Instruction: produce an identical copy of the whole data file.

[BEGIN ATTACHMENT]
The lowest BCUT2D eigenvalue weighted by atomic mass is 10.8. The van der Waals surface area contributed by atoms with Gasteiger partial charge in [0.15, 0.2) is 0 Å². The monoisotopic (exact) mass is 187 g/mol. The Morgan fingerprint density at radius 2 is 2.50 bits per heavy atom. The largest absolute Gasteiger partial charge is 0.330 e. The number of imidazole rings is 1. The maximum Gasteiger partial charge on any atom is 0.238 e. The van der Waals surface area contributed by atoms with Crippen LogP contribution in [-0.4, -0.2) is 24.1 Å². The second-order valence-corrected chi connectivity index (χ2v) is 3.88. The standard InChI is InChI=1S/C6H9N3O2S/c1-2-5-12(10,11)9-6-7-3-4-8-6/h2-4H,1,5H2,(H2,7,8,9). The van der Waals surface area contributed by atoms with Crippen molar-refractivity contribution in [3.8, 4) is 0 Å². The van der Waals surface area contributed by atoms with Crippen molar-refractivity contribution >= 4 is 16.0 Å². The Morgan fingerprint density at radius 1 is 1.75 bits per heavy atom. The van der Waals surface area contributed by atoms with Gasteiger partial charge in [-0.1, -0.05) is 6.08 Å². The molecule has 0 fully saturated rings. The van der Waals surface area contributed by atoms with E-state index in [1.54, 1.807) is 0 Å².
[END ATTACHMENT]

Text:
The lowest BCUT2D eigenvalue weighted by atomic mass is 10.8. The van der Waals surface area contributed by atoms with Gasteiger partial charge in [0.15, 0.2) is 0 Å². The monoisotopic (exact) mass is 187 g/mol. The Morgan fingerprint density at radius 2 is 2.50 bits per heavy atom. The largest absolute Gasteiger partial charge is 0.330 e. The number of imidazole rings is 1. The maximum Gasteiger partial charge on any atom is 0.238 e. The van der Waals surface area contributed by atoms with Crippen LogP contribution in [-0.4, -0.2) is 24.1 Å². The second-order valence-corrected chi connectivity index (χ2v) is 3.88. The standard InChI is InChI=1S/C6H9N3O2S/c1-2-5-12(10,11)9-6-7-3-4-8-6/h2-4H,1,5H2,(H2,7,8,9). The van der Waals surface area contributed by atoms with Crippen molar-refractivity contribution in [3.8, 4) is 0 Å². The van der Waals surface area contributed by atoms with Crippen molar-refractivity contribution >= 4 is 16.0 Å². The Morgan fingerprint density at radius 1 is 1.75 bits per heavy atom. The van der Waals surface area contributed by atoms with Gasteiger partial charge in [-0.1, -0.05) is 6.08 Å². The molecule has 0 fully saturated rings. The van der Waals surface area contributed by atoms with E-state index in [1.54, 1.807) is 0 Å².